AFL-CIO questions Wall Street's 'revolving door' compensation practices

The AFL-CIO is questioning whether major financial institutions incentivize top executives to leave for government work with hefty bonuses.

The labor union sent letters to seven major institutions Thursday, calling on them to explain compensation practices that seemingly encourage a “revolving door” between the public and private sector. The union argued that banks are actually reaping benefits when top talent leaves for the government.


“How is it in the interest of shareholders to allow for accelerated vesting or other incentives in exchange for leaving the company?” asked Heather Slavkin Corzo, director of the union’s office of investment. “Unless the position of these companies is that this is just a backdoor way to pay off a newly minted government official to act in Wall Street's private interests rather than the public interest.”

The letters were sent to Goldman Sachs, Morgan Stanley, Citigroup, JPMorgan, Bank of America, Wells Fargo and Lazard.

The letters come as some of the left gears up to question the place of high-ranking financial executives in high-ranking spots in the federal government.

Sens. Elizabeth WarrenElizabeth WarrenPoll: 73 percent of Democratic voters would consider voting for Biden in the 2024 primary Overnight Defense: US launches another airstrike in Somalia | Amendment to expand Pentagon recusal period added to NDAA | No. 2 State Dept. official to lead nuclear talks with Russia Warren-backed amendment to expand Pentagon recusal period added to defense bill MORE (D-Mass.) and Dick DurbinDick DurbinNew York gun rights case before Supreme Court with massive consequences  Schumer leaves door open for second vote on bipartisan infrastructure deal Bipartisan group says it's still on track after setback on Senate floor MORE (D-Ill.) have come out in opposition to President Obama’s recent nomination of Antonio Weiss to take a top domestic finance spot at the Treasury Department. Weiss, the global head of investment banking at Lazard, was a key adviser in several corporate "inversions," in which a U.S. company acquires a foreign competitor to take advantage of a lower international tax rate.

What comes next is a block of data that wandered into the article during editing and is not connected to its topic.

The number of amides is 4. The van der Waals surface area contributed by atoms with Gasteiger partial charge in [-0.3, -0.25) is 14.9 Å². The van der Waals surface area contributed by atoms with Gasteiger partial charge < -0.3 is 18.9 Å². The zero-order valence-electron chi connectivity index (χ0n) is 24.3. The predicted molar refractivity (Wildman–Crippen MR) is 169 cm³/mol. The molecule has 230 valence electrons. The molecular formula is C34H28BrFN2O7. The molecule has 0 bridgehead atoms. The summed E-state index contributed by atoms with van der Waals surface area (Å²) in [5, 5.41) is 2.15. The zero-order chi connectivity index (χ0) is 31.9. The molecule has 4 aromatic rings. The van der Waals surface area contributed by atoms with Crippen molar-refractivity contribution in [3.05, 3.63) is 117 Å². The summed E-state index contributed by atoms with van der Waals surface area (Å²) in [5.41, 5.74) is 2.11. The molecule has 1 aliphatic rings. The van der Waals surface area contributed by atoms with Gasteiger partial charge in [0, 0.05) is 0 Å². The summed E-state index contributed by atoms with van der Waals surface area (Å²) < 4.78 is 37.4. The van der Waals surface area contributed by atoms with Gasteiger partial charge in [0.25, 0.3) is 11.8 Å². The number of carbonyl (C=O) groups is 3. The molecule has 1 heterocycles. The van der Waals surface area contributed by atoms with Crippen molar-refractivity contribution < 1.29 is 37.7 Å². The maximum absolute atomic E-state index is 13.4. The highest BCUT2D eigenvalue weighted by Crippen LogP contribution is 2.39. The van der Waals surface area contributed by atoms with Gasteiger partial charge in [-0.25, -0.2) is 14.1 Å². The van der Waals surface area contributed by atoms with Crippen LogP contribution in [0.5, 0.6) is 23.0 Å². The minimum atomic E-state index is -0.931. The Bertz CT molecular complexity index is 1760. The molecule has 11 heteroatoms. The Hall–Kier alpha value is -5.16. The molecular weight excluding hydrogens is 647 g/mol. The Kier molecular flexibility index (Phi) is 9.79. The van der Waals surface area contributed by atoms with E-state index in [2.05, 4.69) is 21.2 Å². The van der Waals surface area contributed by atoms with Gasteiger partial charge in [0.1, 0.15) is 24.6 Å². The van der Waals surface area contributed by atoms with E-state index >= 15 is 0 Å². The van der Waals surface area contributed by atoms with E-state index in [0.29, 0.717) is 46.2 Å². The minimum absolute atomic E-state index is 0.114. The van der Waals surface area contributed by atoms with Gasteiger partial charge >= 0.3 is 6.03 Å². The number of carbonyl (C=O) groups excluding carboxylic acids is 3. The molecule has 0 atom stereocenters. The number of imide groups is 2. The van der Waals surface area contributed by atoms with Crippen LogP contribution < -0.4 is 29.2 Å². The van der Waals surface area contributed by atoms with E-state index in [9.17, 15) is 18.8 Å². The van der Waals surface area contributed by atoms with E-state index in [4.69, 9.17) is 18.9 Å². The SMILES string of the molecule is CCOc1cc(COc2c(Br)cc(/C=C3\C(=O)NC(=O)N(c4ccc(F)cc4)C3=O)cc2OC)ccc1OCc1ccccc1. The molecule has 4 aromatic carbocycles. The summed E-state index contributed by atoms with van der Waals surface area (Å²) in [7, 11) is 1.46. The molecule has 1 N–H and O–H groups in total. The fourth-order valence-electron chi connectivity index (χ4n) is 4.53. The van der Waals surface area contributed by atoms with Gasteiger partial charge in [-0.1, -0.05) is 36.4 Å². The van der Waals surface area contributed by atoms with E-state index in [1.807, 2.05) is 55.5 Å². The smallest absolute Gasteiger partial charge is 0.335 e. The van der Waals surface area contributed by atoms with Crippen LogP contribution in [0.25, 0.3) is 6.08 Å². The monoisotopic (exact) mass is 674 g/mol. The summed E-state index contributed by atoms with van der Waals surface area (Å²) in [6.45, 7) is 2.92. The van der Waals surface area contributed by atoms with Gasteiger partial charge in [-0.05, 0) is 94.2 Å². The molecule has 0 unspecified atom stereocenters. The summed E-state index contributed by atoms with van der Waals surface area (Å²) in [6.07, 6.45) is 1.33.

Congressional Democrats and the White House have been critical of such transactions, and the Treasury Department pushed through rules in September to make the transactions less beneficial.

Warren wrote in an editorial in The Huffington Post that Wall Street is “dominating” the makeup of the president’s team, and she called on more nominees with financial experience who haven’t received paychecks from giant financial institutions.